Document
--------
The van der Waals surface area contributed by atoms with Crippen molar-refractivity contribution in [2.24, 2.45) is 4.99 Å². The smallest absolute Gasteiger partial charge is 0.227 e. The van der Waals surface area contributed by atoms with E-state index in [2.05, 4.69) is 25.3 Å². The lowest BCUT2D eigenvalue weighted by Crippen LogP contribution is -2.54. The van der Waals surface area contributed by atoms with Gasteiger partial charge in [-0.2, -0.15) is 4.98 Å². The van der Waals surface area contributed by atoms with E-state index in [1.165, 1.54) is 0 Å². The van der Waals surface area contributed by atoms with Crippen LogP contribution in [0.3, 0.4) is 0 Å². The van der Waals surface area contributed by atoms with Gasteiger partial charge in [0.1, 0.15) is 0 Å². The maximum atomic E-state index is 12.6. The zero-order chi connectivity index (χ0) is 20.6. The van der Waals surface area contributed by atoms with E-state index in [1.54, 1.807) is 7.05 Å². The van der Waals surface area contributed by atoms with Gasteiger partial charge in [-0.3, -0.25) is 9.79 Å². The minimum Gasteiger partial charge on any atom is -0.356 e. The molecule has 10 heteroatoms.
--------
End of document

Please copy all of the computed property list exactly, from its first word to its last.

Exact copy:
The van der Waals surface area contributed by atoms with Crippen molar-refractivity contribution in [2.24, 2.45) is 4.99 Å². The smallest absolute Gasteiger partial charge is 0.227 e. The van der Waals surface area contributed by atoms with E-state index in [2.05, 4.69) is 25.3 Å². The lowest BCUT2D eigenvalue weighted by Crippen LogP contribution is -2.54. The van der Waals surface area contributed by atoms with Gasteiger partial charge in [-0.2, -0.15) is 4.98 Å². The van der Waals surface area contributed by atoms with E-state index in [1.165, 1.54) is 0 Å². The van der Waals surface area contributed by atoms with Crippen LogP contribution in [0.3, 0.4) is 0 Å². The van der Waals surface area contributed by atoms with Gasteiger partial charge in [0.1, 0.15) is 0 Å². The maximum atomic E-state index is 12.6. The zero-order chi connectivity index (χ0) is 20.6. The van der Waals surface area contributed by atoms with E-state index in [1.54, 1.807) is 7.05 Å². The van der Waals surface area contributed by atoms with Gasteiger partial charge in [-0.3, -0.25) is 9.79 Å². The minimum Gasteiger partial charge on any atom is -0.356 e. The molecule has 10 heteroatoms.